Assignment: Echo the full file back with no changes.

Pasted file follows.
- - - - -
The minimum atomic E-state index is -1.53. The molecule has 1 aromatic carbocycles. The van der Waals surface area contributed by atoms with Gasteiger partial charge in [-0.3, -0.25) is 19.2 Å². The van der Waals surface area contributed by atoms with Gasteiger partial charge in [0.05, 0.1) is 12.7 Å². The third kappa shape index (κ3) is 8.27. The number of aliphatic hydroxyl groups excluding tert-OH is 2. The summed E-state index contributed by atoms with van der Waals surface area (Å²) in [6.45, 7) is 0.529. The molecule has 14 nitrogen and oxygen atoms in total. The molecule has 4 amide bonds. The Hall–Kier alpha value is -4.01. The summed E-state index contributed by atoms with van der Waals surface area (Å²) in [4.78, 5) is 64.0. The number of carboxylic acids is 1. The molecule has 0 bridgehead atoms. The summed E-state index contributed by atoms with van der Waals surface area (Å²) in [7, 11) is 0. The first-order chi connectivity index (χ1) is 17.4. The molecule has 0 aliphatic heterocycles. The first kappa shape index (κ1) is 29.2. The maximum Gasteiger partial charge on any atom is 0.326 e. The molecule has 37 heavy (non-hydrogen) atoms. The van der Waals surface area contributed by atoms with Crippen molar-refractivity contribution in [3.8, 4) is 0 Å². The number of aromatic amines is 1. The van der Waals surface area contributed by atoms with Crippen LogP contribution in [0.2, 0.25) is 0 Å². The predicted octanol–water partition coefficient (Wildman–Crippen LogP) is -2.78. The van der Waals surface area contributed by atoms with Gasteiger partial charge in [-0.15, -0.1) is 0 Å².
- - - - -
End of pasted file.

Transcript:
The minimum atomic E-state index is -1.53. The molecule has 1 aromatic carbocycles. The van der Waals surface area contributed by atoms with Gasteiger partial charge in [-0.3, -0.25) is 19.2 Å². The van der Waals surface area contributed by atoms with Gasteiger partial charge in [0.05, 0.1) is 12.7 Å². The third kappa shape index (κ3) is 8.27. The number of aliphatic hydroxyl groups excluding tert-OH is 2. The summed E-state index contributed by atoms with van der Waals surface area (Å²) in [6.45, 7) is 0.529. The molecule has 14 nitrogen and oxygen atoms in total. The molecule has 4 amide bonds. The Hall–Kier alpha value is -4.01. The summed E-state index contributed by atoms with van der Waals surface area (Å²) in [4.78, 5) is 64.0. The number of carboxylic acids is 1. The molecule has 0 bridgehead atoms. The summed E-state index contributed by atoms with van der Waals surface area (Å²) in [7, 11) is 0. The first-order chi connectivity index (χ1) is 17.4. The molecule has 0 aliphatic heterocycles. The first kappa shape index (κ1) is 29.2. The maximum Gasteiger partial charge on any atom is 0.326 e. The molecule has 37 heavy (non-hydrogen) atoms. The van der Waals surface area contributed by atoms with Crippen molar-refractivity contribution in [3.8, 4) is 0 Å². The number of aromatic amines is 1. The van der Waals surface area contributed by atoms with Crippen LogP contribution in [0.2, 0.25) is 0 Å². The predicted octanol–water partition coefficient (Wildman–Crippen LogP) is -2.78. The van der Waals surface area contributed by atoms with Gasteiger partial charge in [-0.15, -0.1) is 0 Å².